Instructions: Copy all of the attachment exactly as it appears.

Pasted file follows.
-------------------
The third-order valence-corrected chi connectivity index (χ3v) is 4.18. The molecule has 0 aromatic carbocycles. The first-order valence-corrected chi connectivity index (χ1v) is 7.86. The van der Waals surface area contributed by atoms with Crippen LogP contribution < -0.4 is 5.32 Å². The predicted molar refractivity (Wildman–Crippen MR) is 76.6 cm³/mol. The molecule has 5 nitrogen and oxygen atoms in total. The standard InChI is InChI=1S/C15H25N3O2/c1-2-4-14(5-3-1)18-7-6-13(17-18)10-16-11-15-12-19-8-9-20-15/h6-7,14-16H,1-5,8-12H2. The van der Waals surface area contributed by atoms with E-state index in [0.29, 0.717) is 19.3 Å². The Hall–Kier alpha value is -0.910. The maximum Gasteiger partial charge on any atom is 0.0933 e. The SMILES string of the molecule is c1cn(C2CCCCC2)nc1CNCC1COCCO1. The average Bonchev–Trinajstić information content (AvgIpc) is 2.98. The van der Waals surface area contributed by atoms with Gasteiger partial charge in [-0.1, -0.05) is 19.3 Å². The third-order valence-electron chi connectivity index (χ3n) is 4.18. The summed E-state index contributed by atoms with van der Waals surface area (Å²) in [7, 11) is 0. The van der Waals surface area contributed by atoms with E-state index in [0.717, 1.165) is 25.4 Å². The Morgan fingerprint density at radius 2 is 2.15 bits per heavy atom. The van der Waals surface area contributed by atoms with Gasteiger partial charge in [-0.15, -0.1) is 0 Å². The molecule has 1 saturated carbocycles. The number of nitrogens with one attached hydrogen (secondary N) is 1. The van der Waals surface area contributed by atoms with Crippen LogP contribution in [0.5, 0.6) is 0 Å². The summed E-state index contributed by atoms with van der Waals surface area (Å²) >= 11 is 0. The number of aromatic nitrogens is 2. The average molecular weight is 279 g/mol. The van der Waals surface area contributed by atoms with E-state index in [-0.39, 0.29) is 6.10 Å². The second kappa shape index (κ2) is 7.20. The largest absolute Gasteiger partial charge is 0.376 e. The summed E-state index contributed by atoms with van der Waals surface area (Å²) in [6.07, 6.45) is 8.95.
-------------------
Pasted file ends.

The third-order valence-corrected chi connectivity index (χ3v) is 4.18. The molecule has 0 aromatic carbocycles. The first-order valence-corrected chi connectivity index (χ1v) is 7.86. The van der Waals surface area contributed by atoms with Crippen LogP contribution < -0.4 is 5.32 Å². The predicted molar refractivity (Wildman–Crippen MR) is 76.6 cm³/mol. The molecule has 5 nitrogen and oxygen atoms in total. The standard InChI is InChI=1S/C15H25N3O2/c1-2-4-14(5-3-1)18-7-6-13(17-18)10-16-11-15-12-19-8-9-20-15/h6-7,14-16H,1-5,8-12H2. The van der Waals surface area contributed by atoms with E-state index in [0.29, 0.717) is 19.3 Å². The Hall–Kier alpha value is -0.910. The maximum Gasteiger partial charge on any atom is 0.0933 e. The SMILES string of the molecule is c1cn(C2CCCCC2)nc1CNCC1COCCO1. The average Bonchev–Trinajstić information content (AvgIpc) is 2.98. The van der Waals surface area contributed by atoms with Gasteiger partial charge in [-0.1, -0.05) is 19.3 Å². The third-order valence-electron chi connectivity index (χ3n) is 4.18. The summed E-state index contributed by atoms with van der Waals surface area (Å²) in [7, 11) is 0. The van der Waals surface area contributed by atoms with E-state index in [0.717, 1.165) is 25.4 Å². The Morgan fingerprint density at radius 2 is 2.15 bits per heavy atom. The van der Waals surface area contributed by atoms with Gasteiger partial charge in [-0.15, -0.1) is 0 Å². The molecule has 1 saturated carbocycles. The number of nitrogens with one attached hydrogen (secondary N) is 1. The van der Waals surface area contributed by atoms with Crippen LogP contribution in [0.5, 0.6) is 0 Å². The summed E-state index contributed by atoms with van der Waals surface area (Å²) >= 11 is 0. The number of aromatic nitrogens is 2. The average molecular weight is 279 g/mol. The van der Waals surface area contributed by atoms with E-state index in [-0.39, 0.29) is 6.10 Å². The second kappa shape index (κ2) is 7.20. The largest absolute Gasteiger partial charge is 0.376 e. The summed E-state index contributed by atoms with van der Waals surface area (Å²) in [6.07, 6.45) is 8.95.